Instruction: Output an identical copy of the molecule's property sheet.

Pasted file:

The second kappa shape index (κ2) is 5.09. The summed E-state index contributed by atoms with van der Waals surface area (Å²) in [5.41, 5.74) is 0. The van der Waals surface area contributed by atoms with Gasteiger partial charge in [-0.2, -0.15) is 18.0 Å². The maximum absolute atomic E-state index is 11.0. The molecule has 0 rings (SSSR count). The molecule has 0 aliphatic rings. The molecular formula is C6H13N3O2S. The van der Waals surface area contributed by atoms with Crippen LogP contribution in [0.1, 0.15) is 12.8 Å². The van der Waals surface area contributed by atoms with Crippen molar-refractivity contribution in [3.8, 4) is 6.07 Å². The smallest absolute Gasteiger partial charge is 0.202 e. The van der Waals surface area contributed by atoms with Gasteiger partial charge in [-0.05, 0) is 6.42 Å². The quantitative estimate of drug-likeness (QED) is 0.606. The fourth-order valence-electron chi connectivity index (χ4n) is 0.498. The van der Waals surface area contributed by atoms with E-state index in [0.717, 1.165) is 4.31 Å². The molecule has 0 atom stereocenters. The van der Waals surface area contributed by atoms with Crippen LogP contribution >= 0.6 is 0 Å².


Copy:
The second kappa shape index (κ2) is 5.09. The summed E-state index contributed by atoms with van der Waals surface area (Å²) in [5.41, 5.74) is 0. The van der Waals surface area contributed by atoms with Gasteiger partial charge in [-0.2, -0.15) is 18.0 Å². The maximum absolute atomic E-state index is 11.0. The molecule has 0 rings (SSSR count). The molecule has 0 aliphatic rings. The molecular formula is C6H13N3O2S. The van der Waals surface area contributed by atoms with Crippen LogP contribution in [0.1, 0.15) is 12.8 Å². The van der Waals surface area contributed by atoms with Crippen molar-refractivity contribution in [3.8, 4) is 6.07 Å². The smallest absolute Gasteiger partial charge is 0.202 e. The van der Waals surface area contributed by atoms with Gasteiger partial charge in [-0.05, 0) is 6.42 Å². The quantitative estimate of drug-likeness (QED) is 0.606. The fourth-order valence-electron chi connectivity index (χ4n) is 0.498. The van der Waals surface area contributed by atoms with E-state index in [0.717, 1.165) is 4.31 Å². The molecule has 0 atom stereocenters. The van der Waals surface area contributed by atoms with Crippen LogP contribution >= 0.6 is 0 Å².